Building an Intercom using a couple of old PSTN phones

Building an Intercom using a couple of old PSTN phones
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In this blog, I will take you through getting a couple of phones working to make a simple Intercom. WE will cover off the basic connection, then look at a couple of different ways to enhance the basic implementation. Using this knowledge, you could extend the use to being a smart interface for your home automation, or even a different form of smart assistant.

What can we do with old phones?

Despite being an old technology, it provides Microphone/Speaker and Input keys as a front end to some sort of other system. This is not unlike the devices like Alexa and google Home today. Some phones with a speaker phone could be made to operate almost identically from a user perspective.

What else?

  • Chat bot?
  • Home automation shortcuts – push 1 to turn the lights on/off
  • It could ring when the doorbell rings for a remote location
  • Use the ringer as an alert mechanism
  • Could be a Hotline (no dialling) to call a specific destination – ie a line for an elderly person to contact a family member
  • Backup if the mobile phone network is down, by connecting to a SIP provider
  • Give the kids some technology to play with, without costing a fortune
    • In their rooms?
    • Cubby House to home?
  • Ability to communicate to/from the shed/house

How does the phone System work

There are some standard requirements if using a telephone on a real telephone line. When used in a small or short distance we can push the limits of these, however if you were implementing a real telephone exchange, these numbers are quite critical to ensure signal gets the full length, without too much background noise.

Power Requirements

  • 48V DC – Low Power supply, just enough to run the microphone and speaker amplifiers
  • 60-90V AC Ring Voltage – This is typically a sine wave of around 20Hz, enough to ring a couple of bells. Older phones with physical ‘bells’ need the full 90V, where as modern telephones can use much lower voltages, some as low as around 30V to make them ring.


  • Pulse – This was the traditional method used on phones with a rotary dial, and was phased out in the 80-90s
  • DTMF – Or dual Tone Multi Frequency – This is the method used today, and uses two simulatentous tones to form the row and column of the number pressed.

Connection (Layer 1)

  • It uses a single pair of wires. Usually CAT-3 for what is implemented in the street, but can be better. Shorter ‘extension’ leads typically are just two wires.
  • It can run up to around 5kms (or potentially further).
  • Frequency for Audio is up to 8KHz

Connecting two Phones (Simplest Form)

Simple Schematic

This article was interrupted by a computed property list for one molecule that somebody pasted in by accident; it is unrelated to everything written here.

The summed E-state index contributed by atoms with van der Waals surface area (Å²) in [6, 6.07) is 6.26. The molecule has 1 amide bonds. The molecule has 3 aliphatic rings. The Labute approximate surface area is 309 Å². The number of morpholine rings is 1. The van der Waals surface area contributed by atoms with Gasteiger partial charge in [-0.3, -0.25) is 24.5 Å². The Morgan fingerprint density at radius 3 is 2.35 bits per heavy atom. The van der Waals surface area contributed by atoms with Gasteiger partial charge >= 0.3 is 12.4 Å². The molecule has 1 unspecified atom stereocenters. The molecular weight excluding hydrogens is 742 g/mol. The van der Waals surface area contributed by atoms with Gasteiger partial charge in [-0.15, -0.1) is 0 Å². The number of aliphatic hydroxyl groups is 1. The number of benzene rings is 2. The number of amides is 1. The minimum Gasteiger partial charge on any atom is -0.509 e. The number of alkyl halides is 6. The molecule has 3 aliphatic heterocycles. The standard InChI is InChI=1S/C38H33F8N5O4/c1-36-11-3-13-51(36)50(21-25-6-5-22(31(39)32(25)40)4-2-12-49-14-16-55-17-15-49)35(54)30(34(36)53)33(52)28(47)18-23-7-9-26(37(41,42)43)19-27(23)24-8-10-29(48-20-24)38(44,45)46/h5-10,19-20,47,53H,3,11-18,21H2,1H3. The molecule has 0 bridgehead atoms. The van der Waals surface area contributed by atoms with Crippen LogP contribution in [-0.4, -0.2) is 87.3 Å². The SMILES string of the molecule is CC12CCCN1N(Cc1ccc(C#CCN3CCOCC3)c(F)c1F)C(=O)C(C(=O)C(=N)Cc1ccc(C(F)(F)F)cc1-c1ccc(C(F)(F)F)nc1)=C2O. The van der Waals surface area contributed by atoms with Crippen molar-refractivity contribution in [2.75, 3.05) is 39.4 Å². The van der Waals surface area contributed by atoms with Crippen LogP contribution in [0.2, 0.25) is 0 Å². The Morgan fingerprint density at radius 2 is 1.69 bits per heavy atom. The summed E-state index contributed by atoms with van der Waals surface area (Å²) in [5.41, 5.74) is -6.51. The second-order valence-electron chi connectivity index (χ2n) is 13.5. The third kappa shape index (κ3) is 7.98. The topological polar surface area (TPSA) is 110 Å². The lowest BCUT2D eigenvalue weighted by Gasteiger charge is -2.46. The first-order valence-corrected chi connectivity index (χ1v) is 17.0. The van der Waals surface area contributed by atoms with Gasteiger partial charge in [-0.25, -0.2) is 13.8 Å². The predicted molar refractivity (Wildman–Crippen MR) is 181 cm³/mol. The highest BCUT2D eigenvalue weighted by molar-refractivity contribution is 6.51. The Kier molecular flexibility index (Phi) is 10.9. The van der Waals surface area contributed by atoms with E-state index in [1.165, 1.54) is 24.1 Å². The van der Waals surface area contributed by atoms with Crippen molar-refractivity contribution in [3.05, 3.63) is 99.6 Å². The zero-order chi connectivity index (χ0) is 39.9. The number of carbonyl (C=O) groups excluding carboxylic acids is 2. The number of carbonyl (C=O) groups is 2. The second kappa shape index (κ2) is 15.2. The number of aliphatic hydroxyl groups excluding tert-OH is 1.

In the schematic I show the very simplest way to hook up two phones. When both phones are on-hook, their power draw is 0, so a simple 9v battery will last a very long time. For the phones specifically shown as they have a display and a clock built in, with some smarter circuitry, I had to use 2 x 9v batteries. Remembering the normal voltage is 48v, we are trying to get away with the simplest method of using these phones in this example.

If you hook up the above circuit, you will be able to pickup each phone and hear the person on the other end. However this doesn’t make a particularly useful intercom if you have to yell out to get someone’s attention.

What was missing with the above example?

Well despite being able to hear the person at the other end, there was no way to signal them to let them know you wanted to get in touch

To solve this we would need to add a few more components to our circuit:

  • More Complex – Need to detect off-hook. Ringing to stop when the other party picks up the phone.
  • Need 24-48V DC – A 9V battery is not enough voltage
  • Need to interpret DTMF signals (DTMF Decoder to Binary)
  • Need High Voltages (60-90V AC) [ modern phones need less volts]
  • Something to generate a Ring signal (Oscillator)

Example (Thanks to Element14):

Element14 Multi-Line Intercom

This shows a 4 phone intercom schematic. It will ring the other phone when you are holding down the button for that phone. Multi-Line Telephone Intercom:

Is there an easier way?

YES – Use an ATA

  • ATAs can be purchased cheaply ($20-50 second hand)
  • Find one with two lines
  • Can be configured to operate without a Telephone (SIP) service
  • Some Routers/Modems may have phone lines that could be configured this way!

ATA Schematic

In my case I’m using a Linksys PAP2 ATA for the above diagram. There is one quirk with it, even though we don’t need a network connection, it requires one to bring up the internal localhost interface, so plugging into a switch even without Internet will be required. In my case I made an RJ45 Loopback adaptor to avoid this problem.

Configuring the ATA

Your ATA may be a little different, but these settings should have very universal names, so they shouldn’t be hard to find.

Linksys PAP2 - Regional Settings ATA Configuration - Regional Settings

Linksys PAP2 - Common Line Settings (Apply these to all lines) ATA Configuration - Common Line Settings

Linksys PAP2 - Line 1 Settings ATA Configuration - Line 1 Settings

Linksys PAP2 - Line 2 Settings ATA Configuration - Line 2 Settings

Option: Make it a Hotline (No Dialing Required) Change the dial Plan to one of these. you will note the number 1 and 2 is left out, thus it will dial this without a number being entered.


What’s next – Expanding on what we have learnt

  • Using Asterisk as a PABX Telephone System (SIP) running on an EC2 instance (you can then trunk to AWS Connect or implement a Lex Chabot service)
  • Subscribe to a SIP service provider and make it a real phone?
  • Make a Private Telephone ISP for the real 90’s experience

Interested in learning more about this Technology?